Augusta National Chairman Billy Payne is asked about the men-only membership policy
He says membership is "subject to the private deliberation of members"
Ginni Rometty, IBM's top executive, cannot join despite her company's sponsorship
Her status has reignited the gender controversy as the Masters begins
The chairman of the club that hosts America’s most prestigious golf tournament skirted the prickly issue of women’s membership Wednesday, saying it is a private matter.
During his annual media session, Billy Payne, chairman of Augusta National Golf Club, did not comment specifically on Ginni Rometty, the top executive at IBM and, undoubtedly, one of the corporate world’s most powerful women.
IBM’s sponsorship of the Masters tournament guarantees club membership for its officers, but Rometty is a woman, and the club does not allow women to join.
“Well, as has been the case, whenever that question is asked, all issues of membership are now and have historically been subject to the private deliberation of members,” Payne said. “That statement remains accurate; it remains my statement.”
IBM spokesman Ed Barbini told CNN Wednesday that the company would not comment on the controversy.
The question of Rometty’s membership has again brought the gender controversy to the forefront.
Women’s rights activist Martha Burk tried to change the exclusionary policy nine years ago when she showed up at the Augusta entrance to lead a series of protests against men-only membership.
Her efforts were in vain.
Now, she says, “the boys” at Augusta, members and sponsors alike, find themselves in a big bind.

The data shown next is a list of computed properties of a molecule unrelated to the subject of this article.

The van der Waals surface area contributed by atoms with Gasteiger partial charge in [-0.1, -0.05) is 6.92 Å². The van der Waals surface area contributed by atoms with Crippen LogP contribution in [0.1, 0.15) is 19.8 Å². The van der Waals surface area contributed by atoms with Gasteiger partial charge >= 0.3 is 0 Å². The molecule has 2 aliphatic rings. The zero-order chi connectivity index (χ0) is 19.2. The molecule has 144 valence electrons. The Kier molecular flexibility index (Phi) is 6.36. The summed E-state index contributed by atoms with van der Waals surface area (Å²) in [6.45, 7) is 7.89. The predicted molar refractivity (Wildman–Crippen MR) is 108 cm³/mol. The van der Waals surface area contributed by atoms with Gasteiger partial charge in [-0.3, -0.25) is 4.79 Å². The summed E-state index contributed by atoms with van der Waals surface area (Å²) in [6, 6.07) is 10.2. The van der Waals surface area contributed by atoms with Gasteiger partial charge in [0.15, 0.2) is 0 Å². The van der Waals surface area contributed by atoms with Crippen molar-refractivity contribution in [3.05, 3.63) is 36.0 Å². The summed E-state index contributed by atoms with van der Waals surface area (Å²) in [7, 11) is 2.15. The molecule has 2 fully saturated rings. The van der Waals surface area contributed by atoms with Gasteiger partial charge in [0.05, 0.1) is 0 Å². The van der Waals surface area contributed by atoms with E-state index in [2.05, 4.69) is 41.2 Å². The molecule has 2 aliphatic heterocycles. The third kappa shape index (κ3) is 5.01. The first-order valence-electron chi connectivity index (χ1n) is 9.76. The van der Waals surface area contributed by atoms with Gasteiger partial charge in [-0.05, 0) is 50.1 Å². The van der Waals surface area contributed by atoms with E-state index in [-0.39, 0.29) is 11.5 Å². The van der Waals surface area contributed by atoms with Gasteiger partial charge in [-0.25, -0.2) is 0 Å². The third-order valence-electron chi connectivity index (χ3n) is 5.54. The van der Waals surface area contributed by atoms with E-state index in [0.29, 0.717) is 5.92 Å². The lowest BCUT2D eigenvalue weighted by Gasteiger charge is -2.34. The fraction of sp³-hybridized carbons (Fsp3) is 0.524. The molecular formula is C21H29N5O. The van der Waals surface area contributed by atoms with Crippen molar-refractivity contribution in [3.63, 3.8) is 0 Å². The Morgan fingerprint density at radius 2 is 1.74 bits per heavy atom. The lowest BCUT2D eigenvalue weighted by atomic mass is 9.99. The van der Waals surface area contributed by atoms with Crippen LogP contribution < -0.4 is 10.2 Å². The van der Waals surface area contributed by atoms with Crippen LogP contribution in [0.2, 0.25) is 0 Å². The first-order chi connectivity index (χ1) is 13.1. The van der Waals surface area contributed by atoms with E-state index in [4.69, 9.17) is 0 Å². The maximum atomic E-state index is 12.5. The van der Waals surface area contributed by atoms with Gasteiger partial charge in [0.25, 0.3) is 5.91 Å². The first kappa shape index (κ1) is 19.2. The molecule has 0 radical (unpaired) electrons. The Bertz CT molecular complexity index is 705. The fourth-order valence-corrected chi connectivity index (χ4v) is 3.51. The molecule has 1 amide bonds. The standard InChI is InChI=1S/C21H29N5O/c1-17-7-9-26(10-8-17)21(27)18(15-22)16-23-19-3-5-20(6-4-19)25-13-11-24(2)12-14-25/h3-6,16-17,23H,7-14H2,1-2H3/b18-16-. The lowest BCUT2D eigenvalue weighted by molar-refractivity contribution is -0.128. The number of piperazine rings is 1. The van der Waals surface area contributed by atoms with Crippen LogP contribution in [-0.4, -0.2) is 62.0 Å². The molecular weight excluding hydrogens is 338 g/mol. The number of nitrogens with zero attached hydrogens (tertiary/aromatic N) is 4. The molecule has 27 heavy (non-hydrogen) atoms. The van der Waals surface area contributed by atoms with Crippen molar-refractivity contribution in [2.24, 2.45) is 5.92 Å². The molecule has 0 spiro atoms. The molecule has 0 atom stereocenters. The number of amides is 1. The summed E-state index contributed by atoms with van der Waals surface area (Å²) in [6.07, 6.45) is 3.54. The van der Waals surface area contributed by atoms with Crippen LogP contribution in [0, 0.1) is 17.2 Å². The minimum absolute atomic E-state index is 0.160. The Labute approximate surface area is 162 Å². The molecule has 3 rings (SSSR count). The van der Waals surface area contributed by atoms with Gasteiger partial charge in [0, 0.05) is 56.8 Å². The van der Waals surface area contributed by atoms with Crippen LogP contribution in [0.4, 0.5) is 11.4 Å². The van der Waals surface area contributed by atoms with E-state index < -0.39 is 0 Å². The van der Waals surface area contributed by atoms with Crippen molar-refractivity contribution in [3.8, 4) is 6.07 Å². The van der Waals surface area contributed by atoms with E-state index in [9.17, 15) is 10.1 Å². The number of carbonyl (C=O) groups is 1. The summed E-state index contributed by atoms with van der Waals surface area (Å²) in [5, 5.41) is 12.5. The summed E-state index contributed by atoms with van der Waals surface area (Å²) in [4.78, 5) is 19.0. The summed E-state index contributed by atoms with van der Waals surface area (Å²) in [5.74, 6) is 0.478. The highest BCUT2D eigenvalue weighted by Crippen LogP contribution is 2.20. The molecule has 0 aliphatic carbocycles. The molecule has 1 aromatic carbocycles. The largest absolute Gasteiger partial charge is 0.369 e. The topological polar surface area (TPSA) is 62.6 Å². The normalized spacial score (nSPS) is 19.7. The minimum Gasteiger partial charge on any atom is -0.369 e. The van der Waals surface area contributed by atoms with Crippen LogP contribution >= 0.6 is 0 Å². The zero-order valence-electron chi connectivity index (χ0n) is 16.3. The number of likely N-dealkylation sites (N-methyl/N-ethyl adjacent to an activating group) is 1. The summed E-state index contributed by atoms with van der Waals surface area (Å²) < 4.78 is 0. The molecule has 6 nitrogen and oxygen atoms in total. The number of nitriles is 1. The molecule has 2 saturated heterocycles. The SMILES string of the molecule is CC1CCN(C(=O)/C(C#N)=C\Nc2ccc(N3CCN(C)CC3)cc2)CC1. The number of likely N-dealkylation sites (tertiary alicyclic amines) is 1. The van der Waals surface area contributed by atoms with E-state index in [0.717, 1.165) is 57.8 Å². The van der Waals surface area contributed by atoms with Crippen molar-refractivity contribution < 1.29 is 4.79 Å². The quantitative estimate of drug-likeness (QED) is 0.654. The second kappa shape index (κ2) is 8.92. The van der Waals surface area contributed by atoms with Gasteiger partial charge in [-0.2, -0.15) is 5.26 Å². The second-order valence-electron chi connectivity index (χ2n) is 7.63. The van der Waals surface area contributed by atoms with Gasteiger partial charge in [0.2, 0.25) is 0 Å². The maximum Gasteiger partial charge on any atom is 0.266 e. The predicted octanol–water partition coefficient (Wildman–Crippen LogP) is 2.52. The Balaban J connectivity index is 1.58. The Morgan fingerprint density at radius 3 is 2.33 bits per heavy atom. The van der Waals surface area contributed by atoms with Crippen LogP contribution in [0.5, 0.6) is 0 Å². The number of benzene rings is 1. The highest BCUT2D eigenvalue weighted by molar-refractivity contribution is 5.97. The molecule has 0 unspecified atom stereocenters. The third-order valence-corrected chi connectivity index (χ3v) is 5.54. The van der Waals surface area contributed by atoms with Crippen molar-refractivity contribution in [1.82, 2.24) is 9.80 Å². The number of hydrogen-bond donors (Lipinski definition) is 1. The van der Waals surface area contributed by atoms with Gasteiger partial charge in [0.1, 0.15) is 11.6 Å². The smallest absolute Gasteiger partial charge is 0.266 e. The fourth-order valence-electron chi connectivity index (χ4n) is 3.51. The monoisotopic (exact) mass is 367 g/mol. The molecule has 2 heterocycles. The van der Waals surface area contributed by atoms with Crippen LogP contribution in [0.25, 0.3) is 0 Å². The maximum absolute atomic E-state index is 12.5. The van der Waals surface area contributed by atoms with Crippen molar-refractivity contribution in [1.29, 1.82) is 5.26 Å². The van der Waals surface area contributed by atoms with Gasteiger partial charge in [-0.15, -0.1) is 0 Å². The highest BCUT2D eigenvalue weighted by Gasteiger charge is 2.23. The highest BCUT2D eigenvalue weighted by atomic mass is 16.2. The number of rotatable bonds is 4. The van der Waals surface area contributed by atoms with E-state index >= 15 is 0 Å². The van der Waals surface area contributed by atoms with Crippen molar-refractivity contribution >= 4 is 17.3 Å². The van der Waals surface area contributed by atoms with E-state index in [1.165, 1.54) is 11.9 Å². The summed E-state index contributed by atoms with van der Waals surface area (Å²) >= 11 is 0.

“The ‘woman problem’ is back,” she wrote in a column for CNN on Tuesday.
Burk says there are only two choices at hand: Augusta can open its doors to women, or IBM can yank its money and force its male executives to resign from the club.
“Those are the only two options that are viable that are going to wash with the public,” Burk told CNN last week.
Augusta’s membership – which includes titans of industry and finance – has been male-only since the club’s opening in 1932.
When Burk tried to change things in 2002, Augusta’s then-chairman, Hootie Johnson, resisted, saying that gender integration would not come “at the point of a bayonet.”
In 2006, Burk was among a group of Exxon shareholders who accused the company of violating its discrimination policies by supporting the tournament.
Nonmembers can play on the course only when hosted by members.
Augusta is famously secretive about its membership, and the club declined to comment on the issue, as did IBM spokesman Chris Andrews.
“Augusta is a private club, and their personal membership is an internal matter,” he said.
IBM, however, has played a role in changing policy before. The company pulled television ads from the PGA Championship when it was played at the whites-only Shoal Creek golf club in Alabama. The club admitted its first African-American in 1990 and now claims former Secretary of State Condoleezza Rice as a member.
Augusta also did not welcome its first black member until 1990, when Gannett television division president Ron Townsend joined the club.
On the eve of the 2012 Masters opening Thursday, speculation surfaced that Payne, known to be more progressive than his predecessor, will offer Rometty a membership, but only after the tournament ends and the gender debate dies down.
“Sorry, but that dog won’t hunt,” Burk wrote. “Telling Rometty to be a good girl and wait a little longer with IBM’s collusion would be a disaster – not only for the company’s image, but for Rometty’s credibility as its leader.”
More and more people are asking Augusta to man up and get rid of what they say is a discriminatory policy from the past.
Payne did not announce any sweeping changes from the hot seat Wednesday. That means that Rometty will probably not show up this year in a green jacket.
The question is: Will she ever?
CNN’s James O’Toole and Leigh Remizowski contributed to this report.